Only a few chose the second option. She was chained with the rest.
Her Dad was determined to get her away to safety, and away from the slavers, but found it harder then he thought.
They were caught once, and warned what would happen if they tried again. She doesn't like to talk about what happened after that.
He didn't live to see the winter.
The cold was sudden and harsh, huge snow drifts and ice blowing over South Zagoria. Food became scarce, and what little she found was to be given over to the men. She survived, barely, small form becoming scrawny and painfully lean. Learning to devour whatever she found first when she scavenged, so she could bring the remaining back and not starve off what few scraps they'd toss her way. They'd hunt, and the man who never spoke knew how to butcher the food they brought back. A few cows, deer and rabbits helped things along, but it was rare and none of them were seasoned hunters. That's when people started to disappear. The men never said anything, but Caoimhe would come in during the evenings, only to find them already cooking and carving up a hunt she hadn't been part of. There wasn't ever much, but they didn't ever share.
By the end of the winter, there were only four of them left.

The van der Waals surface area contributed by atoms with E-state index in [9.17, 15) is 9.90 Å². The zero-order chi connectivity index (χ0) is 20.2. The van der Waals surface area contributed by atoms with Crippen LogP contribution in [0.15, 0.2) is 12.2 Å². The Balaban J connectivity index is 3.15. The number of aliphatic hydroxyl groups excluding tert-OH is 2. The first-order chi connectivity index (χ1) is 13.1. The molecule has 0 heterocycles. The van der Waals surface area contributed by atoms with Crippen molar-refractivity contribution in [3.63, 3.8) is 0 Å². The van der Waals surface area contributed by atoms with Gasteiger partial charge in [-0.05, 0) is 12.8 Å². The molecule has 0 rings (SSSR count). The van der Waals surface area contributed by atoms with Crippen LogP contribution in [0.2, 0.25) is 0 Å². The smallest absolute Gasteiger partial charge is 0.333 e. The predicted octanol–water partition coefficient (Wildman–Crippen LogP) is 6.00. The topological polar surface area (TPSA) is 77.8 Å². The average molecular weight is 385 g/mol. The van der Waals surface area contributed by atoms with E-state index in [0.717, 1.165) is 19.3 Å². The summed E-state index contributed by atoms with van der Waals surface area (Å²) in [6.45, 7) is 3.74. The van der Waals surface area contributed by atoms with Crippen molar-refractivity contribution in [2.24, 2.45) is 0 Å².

Now there's just the three.
—OVERALL HEALTH— "Don't mind me none, I'm just clumsy is all."
Left Side of Face — "I'm lucky it wasn't any worse." It's not a big scar, the blade having caught her cheek and eyebrow, but it's permanent.
Left Forearm — "I messed up." A reminder of her who she belongs too. A knee was put to her chest and she was pinned her to a bench so she couldn't move. A boot knife was used.
From a distance, it looks like lines. If you turn your head, the name is more easily read. The arm is still bandaged up.
Left Ear — "When he runs outta room, he figures he'll start back on my eye." Her left ear is a mangled mess. It's been cut, pierced, and had holes ripped into it using various means over time. Bits often reopen and bleed.
There's no hiding that these were purposeful.
Back and Lower Back — "The biters tried to get at me." What looks like seven or more lashes and welts on her back, along with nasty purple bruising on her lower back.
Neck — "Tripped and got my shirt all tangled." Finger impressions and clear hand prints from someone with a nasty grip. Old bruises and new overlap around her neck.
Eye — "I just fell."
Bruised eye socket on her right eye, but it doesn't look too fresh.
Left Hand — "I fell into some rocks." Heavy bruising and scratches, covering most of the hand. Caused by a large and sharp object.
Left Foot — "I fell into some rocks." Heavy bruising and scratches, covering half of her left foot. Caused by a large and somewhat sharp object.
Sweets, peaches, hearty foods, roasted meats.
Reading, usually fantasy or horror. Fires and explosions, but only when not life threatening.
Helping. Earning praise, or even just being appreciated. Being useful.
Listening to the Radio. Fishing.
Being tied up or restrained.
Going hungry. Being forced to cook when hungry. The cold.
Being treated like a child. Making mistakes.
—GENERAL RELATIONSHIPS— "I'm not really allowed friends." Work In Progress